Cows, pigs, chicken and fish DO NOT make me in their bodies, I am as stated above, synthesised by bacteria  and I resides in animal flesh. I am not found in plants in particularly large amounts, so if you are one of those "plant based dudes", you know, one of those really skinny people, you know, the people who don't eat any protein, you better make sure you find me somewhere..... Blah, blah, blah! Open this link

Jim Morris (vegan) aged 61yrs, 73yrs and 75yrs in these pics!

So now you are intrigued, I'm going to tell you what I do. 

I make my way from the soil into your food and from there I have a treacherous journey before I enter your body. I'm far too tiny to be affected by the chewing process in your mouth but soon after I find myself in the dark acidic environment of your stomach. This place is too in-hostile for me and I'd never make it through if it wasn't for my friend 'intrinsic factor' (Intrinsic Factor is secreted by the parietal cells in your stomach) who shields me and lends me a protective coat while I pass through this acidic abyss.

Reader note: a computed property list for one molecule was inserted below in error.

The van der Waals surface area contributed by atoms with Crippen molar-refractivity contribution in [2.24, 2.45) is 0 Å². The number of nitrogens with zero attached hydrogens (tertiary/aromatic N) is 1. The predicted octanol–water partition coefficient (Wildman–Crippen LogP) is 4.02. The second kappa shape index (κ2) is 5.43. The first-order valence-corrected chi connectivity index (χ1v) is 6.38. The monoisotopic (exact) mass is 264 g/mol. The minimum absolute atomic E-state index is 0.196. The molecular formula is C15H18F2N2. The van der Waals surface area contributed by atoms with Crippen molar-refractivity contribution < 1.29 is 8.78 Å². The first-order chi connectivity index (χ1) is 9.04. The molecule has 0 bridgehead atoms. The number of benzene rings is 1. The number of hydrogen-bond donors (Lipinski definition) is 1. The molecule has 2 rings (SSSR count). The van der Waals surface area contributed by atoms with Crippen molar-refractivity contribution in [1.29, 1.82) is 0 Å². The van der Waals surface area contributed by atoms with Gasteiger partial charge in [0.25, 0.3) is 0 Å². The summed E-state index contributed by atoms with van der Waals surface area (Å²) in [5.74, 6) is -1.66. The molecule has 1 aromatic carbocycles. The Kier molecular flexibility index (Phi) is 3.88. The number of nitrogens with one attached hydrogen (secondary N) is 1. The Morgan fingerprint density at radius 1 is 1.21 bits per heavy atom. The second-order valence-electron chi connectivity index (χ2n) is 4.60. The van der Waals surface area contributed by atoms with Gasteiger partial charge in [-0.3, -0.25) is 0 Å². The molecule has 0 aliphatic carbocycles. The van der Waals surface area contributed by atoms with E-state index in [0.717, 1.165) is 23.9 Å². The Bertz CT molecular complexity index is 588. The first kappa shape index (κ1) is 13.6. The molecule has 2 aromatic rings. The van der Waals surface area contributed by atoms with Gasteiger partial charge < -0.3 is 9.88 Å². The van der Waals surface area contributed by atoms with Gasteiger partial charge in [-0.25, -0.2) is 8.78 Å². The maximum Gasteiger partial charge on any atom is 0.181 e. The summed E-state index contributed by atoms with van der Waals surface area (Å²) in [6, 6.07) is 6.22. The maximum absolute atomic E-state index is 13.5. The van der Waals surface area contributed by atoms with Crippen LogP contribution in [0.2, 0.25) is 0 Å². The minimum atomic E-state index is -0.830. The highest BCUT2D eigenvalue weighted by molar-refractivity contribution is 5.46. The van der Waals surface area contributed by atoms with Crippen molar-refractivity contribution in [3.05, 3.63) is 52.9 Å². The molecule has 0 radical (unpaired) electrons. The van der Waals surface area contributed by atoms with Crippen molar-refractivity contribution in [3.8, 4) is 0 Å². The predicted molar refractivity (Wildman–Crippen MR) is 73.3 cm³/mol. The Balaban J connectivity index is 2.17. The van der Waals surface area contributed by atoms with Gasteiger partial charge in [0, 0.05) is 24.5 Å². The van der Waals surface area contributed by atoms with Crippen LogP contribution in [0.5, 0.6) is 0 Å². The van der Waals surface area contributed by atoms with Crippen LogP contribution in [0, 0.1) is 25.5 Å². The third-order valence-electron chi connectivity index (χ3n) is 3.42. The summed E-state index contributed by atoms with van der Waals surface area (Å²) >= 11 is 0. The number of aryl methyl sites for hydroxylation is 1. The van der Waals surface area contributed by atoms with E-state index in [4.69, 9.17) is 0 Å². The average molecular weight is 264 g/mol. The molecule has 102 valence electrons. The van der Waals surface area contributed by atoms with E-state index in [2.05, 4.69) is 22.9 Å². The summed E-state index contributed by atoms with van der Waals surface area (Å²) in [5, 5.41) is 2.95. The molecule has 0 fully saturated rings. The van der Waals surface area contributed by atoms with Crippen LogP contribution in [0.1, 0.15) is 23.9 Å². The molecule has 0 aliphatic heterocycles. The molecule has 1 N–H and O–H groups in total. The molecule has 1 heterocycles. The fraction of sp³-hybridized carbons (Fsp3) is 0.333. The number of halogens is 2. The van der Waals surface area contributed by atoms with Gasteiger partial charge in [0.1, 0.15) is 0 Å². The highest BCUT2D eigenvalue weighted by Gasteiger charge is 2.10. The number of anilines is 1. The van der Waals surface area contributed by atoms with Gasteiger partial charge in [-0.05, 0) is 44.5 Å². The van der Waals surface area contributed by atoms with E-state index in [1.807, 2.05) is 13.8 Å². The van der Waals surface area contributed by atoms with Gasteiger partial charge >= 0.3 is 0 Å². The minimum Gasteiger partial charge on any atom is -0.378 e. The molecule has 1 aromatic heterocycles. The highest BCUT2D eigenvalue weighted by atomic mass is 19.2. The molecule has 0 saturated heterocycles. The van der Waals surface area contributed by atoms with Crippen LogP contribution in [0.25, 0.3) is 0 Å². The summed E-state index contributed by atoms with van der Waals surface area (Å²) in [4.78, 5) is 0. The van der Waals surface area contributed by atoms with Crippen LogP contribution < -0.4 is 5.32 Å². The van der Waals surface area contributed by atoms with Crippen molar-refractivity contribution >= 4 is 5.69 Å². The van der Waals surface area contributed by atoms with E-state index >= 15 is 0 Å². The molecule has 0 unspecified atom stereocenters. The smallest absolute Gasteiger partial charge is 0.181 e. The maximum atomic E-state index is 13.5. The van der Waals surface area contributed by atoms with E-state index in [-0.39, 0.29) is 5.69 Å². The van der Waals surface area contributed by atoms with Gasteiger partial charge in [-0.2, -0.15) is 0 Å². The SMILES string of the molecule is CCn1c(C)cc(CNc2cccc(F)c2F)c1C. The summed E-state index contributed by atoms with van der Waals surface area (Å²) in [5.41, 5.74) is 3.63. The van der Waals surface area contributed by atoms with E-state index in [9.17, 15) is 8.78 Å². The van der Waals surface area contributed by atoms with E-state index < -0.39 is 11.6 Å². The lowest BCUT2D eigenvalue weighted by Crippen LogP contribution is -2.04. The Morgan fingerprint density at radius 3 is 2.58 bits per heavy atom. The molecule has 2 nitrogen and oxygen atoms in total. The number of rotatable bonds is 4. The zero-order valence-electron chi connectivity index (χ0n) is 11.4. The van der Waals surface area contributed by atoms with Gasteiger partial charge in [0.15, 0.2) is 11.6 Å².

Since I'm not found in plants, anybody on a plant based diet needs to supplement with me from time to time. Before you big strong meat eaters and butter lovers start rapping on those skinny vegans you better be sure your parietal cells are operating at full function otherwise you too will be at the peril of my demise. Research has shown that high intake of red meat, chicken and alcohol can all damage the parietal cells, which create  your "stomach lining" and protection.